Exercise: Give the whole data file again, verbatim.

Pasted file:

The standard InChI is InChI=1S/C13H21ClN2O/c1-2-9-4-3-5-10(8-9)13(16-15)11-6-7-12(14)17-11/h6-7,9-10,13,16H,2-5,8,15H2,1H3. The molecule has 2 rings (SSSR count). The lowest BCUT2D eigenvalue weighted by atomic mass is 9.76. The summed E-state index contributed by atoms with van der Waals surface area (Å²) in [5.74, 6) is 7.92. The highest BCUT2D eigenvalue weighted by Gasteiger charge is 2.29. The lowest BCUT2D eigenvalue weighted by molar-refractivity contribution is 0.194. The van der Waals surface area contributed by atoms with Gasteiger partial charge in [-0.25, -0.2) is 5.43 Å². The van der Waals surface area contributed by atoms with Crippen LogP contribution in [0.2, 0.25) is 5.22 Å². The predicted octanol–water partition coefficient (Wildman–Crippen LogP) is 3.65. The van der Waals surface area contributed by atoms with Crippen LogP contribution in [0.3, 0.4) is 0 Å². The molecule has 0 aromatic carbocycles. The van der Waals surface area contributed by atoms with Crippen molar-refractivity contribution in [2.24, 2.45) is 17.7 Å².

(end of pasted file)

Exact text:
The standard InChI is InChI=1S/C13H21ClN2O/c1-2-9-4-3-5-10(8-9)13(16-15)11-6-7-12(14)17-11/h6-7,9-10,13,16H,2-5,8,15H2,1H3. The molecule has 2 rings (SSSR count). The lowest BCUT2D eigenvalue weighted by atomic mass is 9.76. The summed E-state index contributed by atoms with van der Waals surface area (Å²) in [5.74, 6) is 7.92. The highest BCUT2D eigenvalue weighted by Gasteiger charge is 2.29. The lowest BCUT2D eigenvalue weighted by molar-refractivity contribution is 0.194. The van der Waals surface area contributed by atoms with Gasteiger partial charge in [-0.25, -0.2) is 5.43 Å². The van der Waals surface area contributed by atoms with Crippen LogP contribution in [0.2, 0.25) is 5.22 Å². The predicted octanol–water partition coefficient (Wildman–Crippen LogP) is 3.65. The van der Waals surface area contributed by atoms with Crippen LogP contribution in [0.3, 0.4) is 0 Å². The molecule has 0 aromatic carbocycles. The van der Waals surface area contributed by atoms with Crippen molar-refractivity contribution in [2.24, 2.45) is 17.7 Å².